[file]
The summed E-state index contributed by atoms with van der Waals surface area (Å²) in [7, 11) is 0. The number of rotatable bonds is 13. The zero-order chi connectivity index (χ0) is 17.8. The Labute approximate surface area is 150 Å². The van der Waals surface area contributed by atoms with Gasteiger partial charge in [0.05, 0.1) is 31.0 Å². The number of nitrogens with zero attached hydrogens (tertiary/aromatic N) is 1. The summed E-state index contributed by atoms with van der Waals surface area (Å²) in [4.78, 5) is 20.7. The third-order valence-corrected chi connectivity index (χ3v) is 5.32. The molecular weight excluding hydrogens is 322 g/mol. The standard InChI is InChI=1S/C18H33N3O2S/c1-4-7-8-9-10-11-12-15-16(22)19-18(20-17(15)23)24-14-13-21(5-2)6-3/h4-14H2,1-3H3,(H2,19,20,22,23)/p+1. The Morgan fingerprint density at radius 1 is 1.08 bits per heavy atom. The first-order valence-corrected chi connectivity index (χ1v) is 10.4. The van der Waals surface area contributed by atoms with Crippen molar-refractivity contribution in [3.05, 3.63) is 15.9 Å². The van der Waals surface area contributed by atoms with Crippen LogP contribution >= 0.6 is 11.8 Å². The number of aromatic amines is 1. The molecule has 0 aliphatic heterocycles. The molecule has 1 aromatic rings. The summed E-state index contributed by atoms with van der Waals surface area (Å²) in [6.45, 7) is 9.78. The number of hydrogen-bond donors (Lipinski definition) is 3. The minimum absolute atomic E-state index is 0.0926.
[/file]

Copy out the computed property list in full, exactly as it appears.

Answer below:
The summed E-state index contributed by atoms with van der Waals surface area (Å²) in [7, 11) is 0. The number of rotatable bonds is 13. The zero-order chi connectivity index (χ0) is 17.8. The Labute approximate surface area is 150 Å². The van der Waals surface area contributed by atoms with Gasteiger partial charge in [0.05, 0.1) is 31.0 Å². The number of nitrogens with zero attached hydrogens (tertiary/aromatic N) is 1. The summed E-state index contributed by atoms with van der Waals surface area (Å²) in [4.78, 5) is 20.7. The third-order valence-corrected chi connectivity index (χ3v) is 5.32. The molecular weight excluding hydrogens is 322 g/mol. The standard InChI is InChI=1S/C18H33N3O2S/c1-4-7-8-9-10-11-12-15-16(22)19-18(20-17(15)23)24-14-13-21(5-2)6-3/h4-14H2,1-3H3,(H2,19,20,22,23)/p+1. The Morgan fingerprint density at radius 1 is 1.08 bits per heavy atom. The first-order valence-corrected chi connectivity index (χ1v) is 10.4. The van der Waals surface area contributed by atoms with Crippen molar-refractivity contribution in [3.05, 3.63) is 15.9 Å². The van der Waals surface area contributed by atoms with Crippen LogP contribution >= 0.6 is 11.8 Å². The number of aromatic amines is 1. The molecule has 0 aliphatic heterocycles. The molecule has 1 aromatic rings. The summed E-state index contributed by atoms with van der Waals surface area (Å²) in [6.45, 7) is 9.78. The number of hydrogen-bond donors (Lipinski definition) is 3. The minimum absolute atomic E-state index is 0.0926.